A lot can happen in a month. A lot has happened in the past month. I don’t even know where to begin. I do know that in the past month my life has been moving at warp speed and though I try to slow down, it seems that life is always on the go. I don’t know how to put into a few short paragraphs what life has been like this past month, but I’ll try my best to condense it. You know what, that’s what I’ve been doing the past month –condensing and making everything fit, as I did with my maleta. Two weeks ago, I packed my life in a 10-kg luggage and a 5-kg backpack and left Manila indefinitely. It was a short trip, but a life-changing one. It was a trip with a promised new life and with hopes flying high.
A very concerned tita asked if I had heard the news. What news, I said. “Blasts.” She mentioned the two places I was just in a few days ago. I couldn’t yet grasp the magnitude of her report. As far as I knew, I had found a safe haven, a second home, a ‘paradise’. I had been learning in Ecclessiastes that life is unpredictable and death is certain. That lesson and the recent events just hit home to me. I may make plans, dream big dreams, live life to the hilt, but in the end, our lives are in the hand of one, Sovereign God. I know that. I know in my heart that everything runs according to His will. I am suddenly grateful. I’m not hurt; I’m not dead. I am saved. And I am humbled. How, in the midst of all these uncertainties, I stand on a sure foundation.
I’m teaching a class of 8. All of them set on their own adventures with God. I see their happy smiles, hear their curious thoughts, ponder on their quiet reflections and I realize what privilege I have been given to lead young minds to deeper faith. As I was about to leave, I was called to a corner. “This is for you,” she said. I opened and stood in shock. For me? I look up to God and say a quiet prayer. “You know exactly the kind of welcome-home present to give me. You take care of your children like no other.” I am immensely overjoyed. Life’s big blessings come in small envelopes!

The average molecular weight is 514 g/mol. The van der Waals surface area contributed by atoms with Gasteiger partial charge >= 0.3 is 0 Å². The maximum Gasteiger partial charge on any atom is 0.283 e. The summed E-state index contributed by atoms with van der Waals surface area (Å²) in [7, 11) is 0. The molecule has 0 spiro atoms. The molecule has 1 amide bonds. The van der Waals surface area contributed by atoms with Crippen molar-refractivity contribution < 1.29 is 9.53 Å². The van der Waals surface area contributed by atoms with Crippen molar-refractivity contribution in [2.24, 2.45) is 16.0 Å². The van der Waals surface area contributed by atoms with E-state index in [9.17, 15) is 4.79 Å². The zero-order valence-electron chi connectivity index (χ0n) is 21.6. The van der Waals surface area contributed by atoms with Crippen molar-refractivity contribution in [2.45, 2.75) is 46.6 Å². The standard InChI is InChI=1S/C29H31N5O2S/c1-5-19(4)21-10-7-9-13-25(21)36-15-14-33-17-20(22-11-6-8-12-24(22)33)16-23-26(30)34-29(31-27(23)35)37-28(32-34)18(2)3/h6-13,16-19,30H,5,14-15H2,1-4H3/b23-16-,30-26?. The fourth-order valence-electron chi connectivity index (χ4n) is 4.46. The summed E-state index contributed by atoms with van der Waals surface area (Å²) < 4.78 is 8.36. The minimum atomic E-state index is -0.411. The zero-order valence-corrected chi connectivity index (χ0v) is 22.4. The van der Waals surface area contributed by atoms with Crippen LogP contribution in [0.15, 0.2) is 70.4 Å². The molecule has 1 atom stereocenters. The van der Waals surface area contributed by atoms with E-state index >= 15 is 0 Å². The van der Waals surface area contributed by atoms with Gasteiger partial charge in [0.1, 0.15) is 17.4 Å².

I’m home, sun-kissed, tanned, and wishing I was back where the sun and I had an understanding. She would pour out her light on me and leave an evident glow and I would enjoy her without guilt and bask in her radiance. The sun and I had an unspoken agreement. We would enjoy and forget about the current cares because right at that moment, nothing else mattered. It was just her, me and the quiet, unbroken ocean’s horizon. Sometimes, we need moments like these.
One Sunday morning, I boarded a motor boat and took off to hidden islands and secret lagoons. All around me I could hear the dancing of the wind and the billowing of the waves. It was soothing and I was content. It made me forget what worries remain back home. I’m not an escapist, but I like the idea of escaping for a while. I like that I could frolic in the sand or swim to my heart’s content and not even wonder where the waves would carry me. I liked that I had that time alone to wade in the water as a kid would in a pool, and actually find simple satisfaction.
This little town is growing on me little by little. I walked past a shop by the corner of the street and saw a French guy ‘tending’ to his store. Colorful, hippie dresses neatly hanged, sarongs, big summer hats, rings and all sorts of accessories on the table, and the Beatles’ Daytripper playing in the background. What a perfect coincidence, I thought. Or maybe, what timely assurance. I was thinking to myself if I could live on this island away from the comfort of home, friends, loved ones, and then I asked myself, “would I even meet someone here?” I let the question hung in the air.
I remembered to greet an ate back home celebrating her 30+ God-given years. I wonder how many more birthdays I would miss and how many I would just resort to greeting online or through the phone. I wonder about my own birthday. Would I be here in three months time? Would I get to fulfill yet another dream elsewhere? The tricycle rides we took everyday made me feel very provincial, very laidback. As in the city, I didn’t like the noise coming from the motor, or the pollution that defied the city’s claim to fame as the greenest city in the country. I wrote a letter to the Mayor telling him how as a tourist and soon to be a resident, I welcomed the tourism boom. It proves the global appeal of the city. But I was also worried for the human and environmental impact this tourism boom is doing to the city. I wonder: Will I still love this city five years from now?